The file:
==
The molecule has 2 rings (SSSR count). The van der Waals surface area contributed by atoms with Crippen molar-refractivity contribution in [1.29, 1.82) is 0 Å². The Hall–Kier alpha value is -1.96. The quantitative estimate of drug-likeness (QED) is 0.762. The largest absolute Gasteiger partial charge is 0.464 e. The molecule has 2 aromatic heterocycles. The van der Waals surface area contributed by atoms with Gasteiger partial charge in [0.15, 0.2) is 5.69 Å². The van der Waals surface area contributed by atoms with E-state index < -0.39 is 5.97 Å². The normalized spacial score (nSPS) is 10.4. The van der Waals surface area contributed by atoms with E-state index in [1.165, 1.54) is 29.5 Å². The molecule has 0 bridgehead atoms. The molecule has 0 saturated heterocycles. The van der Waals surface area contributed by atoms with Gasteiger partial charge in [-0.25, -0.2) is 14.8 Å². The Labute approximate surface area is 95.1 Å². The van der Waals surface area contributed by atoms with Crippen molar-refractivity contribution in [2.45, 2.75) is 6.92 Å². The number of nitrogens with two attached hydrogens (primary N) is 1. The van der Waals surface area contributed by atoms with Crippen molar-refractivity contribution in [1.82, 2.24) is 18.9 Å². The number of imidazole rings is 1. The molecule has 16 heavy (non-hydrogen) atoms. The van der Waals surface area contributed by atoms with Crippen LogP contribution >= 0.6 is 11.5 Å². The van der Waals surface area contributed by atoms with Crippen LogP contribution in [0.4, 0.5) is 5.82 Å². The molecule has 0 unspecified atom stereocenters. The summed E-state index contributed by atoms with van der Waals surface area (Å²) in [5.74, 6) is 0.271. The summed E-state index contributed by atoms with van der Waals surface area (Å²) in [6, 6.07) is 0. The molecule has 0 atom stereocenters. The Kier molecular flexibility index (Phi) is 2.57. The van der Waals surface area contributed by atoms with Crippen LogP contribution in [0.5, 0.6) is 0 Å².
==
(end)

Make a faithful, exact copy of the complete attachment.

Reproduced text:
The molecule has 2 rings (SSSR count). The van der Waals surface area contributed by atoms with Crippen molar-refractivity contribution in [1.29, 1.82) is 0 Å². The Hall–Kier alpha value is -1.96. The quantitative estimate of drug-likeness (QED) is 0.762. The largest absolute Gasteiger partial charge is 0.464 e. The molecule has 2 aromatic heterocycles. The van der Waals surface area contributed by atoms with Gasteiger partial charge in [0.15, 0.2) is 5.69 Å². The van der Waals surface area contributed by atoms with E-state index < -0.39 is 5.97 Å². The normalized spacial score (nSPS) is 10.4. The van der Waals surface area contributed by atoms with E-state index in [1.165, 1.54) is 29.5 Å². The molecule has 0 bridgehead atoms. The molecule has 0 saturated heterocycles. The van der Waals surface area contributed by atoms with Gasteiger partial charge in [-0.25, -0.2) is 14.8 Å². The Labute approximate surface area is 95.1 Å². The van der Waals surface area contributed by atoms with Crippen molar-refractivity contribution in [2.45, 2.75) is 6.92 Å². The number of nitrogens with two attached hydrogens (primary N) is 1. The van der Waals surface area contributed by atoms with Crippen molar-refractivity contribution in [1.82, 2.24) is 18.9 Å². The number of imidazole rings is 1. The molecule has 16 heavy (non-hydrogen) atoms. The van der Waals surface area contributed by atoms with Crippen LogP contribution >= 0.6 is 11.5 Å². The van der Waals surface area contributed by atoms with Crippen LogP contribution in [0.4, 0.5) is 5.82 Å². The molecule has 0 unspecified atom stereocenters. The summed E-state index contributed by atoms with van der Waals surface area (Å²) in [5.74, 6) is 0.271. The summed E-state index contributed by atoms with van der Waals surface area (Å²) in [6, 6.07) is 0. The molecule has 0 atom stereocenters. The Kier molecular flexibility index (Phi) is 2.57. The van der Waals surface area contributed by atoms with Crippen LogP contribution in [0.5, 0.6) is 0 Å².